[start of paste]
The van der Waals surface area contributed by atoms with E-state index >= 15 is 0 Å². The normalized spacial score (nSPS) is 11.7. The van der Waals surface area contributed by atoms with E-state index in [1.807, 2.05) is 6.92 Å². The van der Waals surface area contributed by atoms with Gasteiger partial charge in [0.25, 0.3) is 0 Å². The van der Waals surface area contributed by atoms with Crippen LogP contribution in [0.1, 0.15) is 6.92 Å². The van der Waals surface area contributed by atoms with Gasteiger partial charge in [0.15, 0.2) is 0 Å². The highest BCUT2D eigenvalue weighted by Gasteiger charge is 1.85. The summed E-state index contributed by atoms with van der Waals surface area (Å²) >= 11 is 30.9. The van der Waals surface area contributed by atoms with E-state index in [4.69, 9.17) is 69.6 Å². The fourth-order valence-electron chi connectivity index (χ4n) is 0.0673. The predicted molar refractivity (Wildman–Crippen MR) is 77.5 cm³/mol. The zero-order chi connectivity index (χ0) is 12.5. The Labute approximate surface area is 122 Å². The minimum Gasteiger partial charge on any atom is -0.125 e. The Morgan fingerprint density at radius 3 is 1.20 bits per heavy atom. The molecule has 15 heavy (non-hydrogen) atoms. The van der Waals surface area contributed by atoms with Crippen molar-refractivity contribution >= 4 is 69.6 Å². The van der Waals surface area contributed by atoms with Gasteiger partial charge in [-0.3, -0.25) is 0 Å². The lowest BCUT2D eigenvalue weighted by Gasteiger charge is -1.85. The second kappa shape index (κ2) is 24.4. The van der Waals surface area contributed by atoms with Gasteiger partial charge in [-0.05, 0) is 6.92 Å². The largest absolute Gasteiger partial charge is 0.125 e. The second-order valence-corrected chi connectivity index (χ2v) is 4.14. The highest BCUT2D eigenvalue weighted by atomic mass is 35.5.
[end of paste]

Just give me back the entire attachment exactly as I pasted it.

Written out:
The van der Waals surface area contributed by atoms with E-state index >= 15 is 0 Å². The normalized spacial score (nSPS) is 11.7. The van der Waals surface area contributed by atoms with E-state index in [1.807, 2.05) is 6.92 Å². The van der Waals surface area contributed by atoms with Gasteiger partial charge in [0.25, 0.3) is 0 Å². The van der Waals surface area contributed by atoms with Crippen LogP contribution in [0.1, 0.15) is 6.92 Å². The van der Waals surface area contributed by atoms with Gasteiger partial charge in [0.15, 0.2) is 0 Å². The highest BCUT2D eigenvalue weighted by Gasteiger charge is 1.85. The summed E-state index contributed by atoms with van der Waals surface area (Å²) >= 11 is 30.9. The van der Waals surface area contributed by atoms with E-state index in [4.69, 9.17) is 69.6 Å². The fourth-order valence-electron chi connectivity index (χ4n) is 0.0673. The predicted molar refractivity (Wildman–Crippen MR) is 77.5 cm³/mol. The zero-order chi connectivity index (χ0) is 12.5. The Labute approximate surface area is 122 Å². The minimum Gasteiger partial charge on any atom is -0.125 e. The Morgan fingerprint density at radius 3 is 1.20 bits per heavy atom. The molecule has 15 heavy (non-hydrogen) atoms. The van der Waals surface area contributed by atoms with Crippen molar-refractivity contribution >= 4 is 69.6 Å². The van der Waals surface area contributed by atoms with Gasteiger partial charge in [-0.3, -0.25) is 0 Å². The lowest BCUT2D eigenvalue weighted by Gasteiger charge is -1.85. The second kappa shape index (κ2) is 24.4. The van der Waals surface area contributed by atoms with Gasteiger partial charge in [-0.05, 0) is 6.92 Å². The largest absolute Gasteiger partial charge is 0.125 e. The second-order valence-corrected chi connectivity index (χ2v) is 4.14. The highest BCUT2D eigenvalue weighted by atomic mass is 35.5.